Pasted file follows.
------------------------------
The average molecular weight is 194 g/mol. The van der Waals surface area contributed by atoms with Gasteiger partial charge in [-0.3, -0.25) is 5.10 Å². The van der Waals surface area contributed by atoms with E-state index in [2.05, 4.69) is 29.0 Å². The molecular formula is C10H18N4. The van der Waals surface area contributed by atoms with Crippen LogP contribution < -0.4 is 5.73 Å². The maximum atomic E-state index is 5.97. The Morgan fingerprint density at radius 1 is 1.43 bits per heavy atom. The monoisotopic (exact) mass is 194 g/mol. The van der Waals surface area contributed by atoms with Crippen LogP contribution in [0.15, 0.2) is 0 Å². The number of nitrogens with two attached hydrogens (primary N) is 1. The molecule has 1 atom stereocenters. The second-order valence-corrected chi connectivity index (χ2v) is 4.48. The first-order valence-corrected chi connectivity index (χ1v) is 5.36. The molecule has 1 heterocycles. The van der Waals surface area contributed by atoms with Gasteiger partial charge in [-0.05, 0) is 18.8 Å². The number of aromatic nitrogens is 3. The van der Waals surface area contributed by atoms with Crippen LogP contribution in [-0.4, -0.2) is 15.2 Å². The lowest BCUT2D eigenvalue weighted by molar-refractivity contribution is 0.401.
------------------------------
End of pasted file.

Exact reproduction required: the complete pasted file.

The average molecular weight is 194 g/mol. The van der Waals surface area contributed by atoms with Gasteiger partial charge in [-0.3, -0.25) is 5.10 Å². The van der Waals surface area contributed by atoms with E-state index in [2.05, 4.69) is 29.0 Å². The molecular formula is C10H18N4. The van der Waals surface area contributed by atoms with Crippen LogP contribution < -0.4 is 5.73 Å². The maximum atomic E-state index is 5.97. The Morgan fingerprint density at radius 1 is 1.43 bits per heavy atom. The monoisotopic (exact) mass is 194 g/mol. The van der Waals surface area contributed by atoms with Crippen LogP contribution in [0.15, 0.2) is 0 Å². The number of nitrogens with two attached hydrogens (primary N) is 1. The molecule has 1 atom stereocenters. The second-order valence-corrected chi connectivity index (χ2v) is 4.48. The first-order valence-corrected chi connectivity index (χ1v) is 5.36. The molecule has 1 heterocycles. The van der Waals surface area contributed by atoms with Gasteiger partial charge in [-0.05, 0) is 18.8 Å². The number of aromatic nitrogens is 3. The van der Waals surface area contributed by atoms with Crippen LogP contribution in [-0.4, -0.2) is 15.2 Å². The lowest BCUT2D eigenvalue weighted by molar-refractivity contribution is 0.401.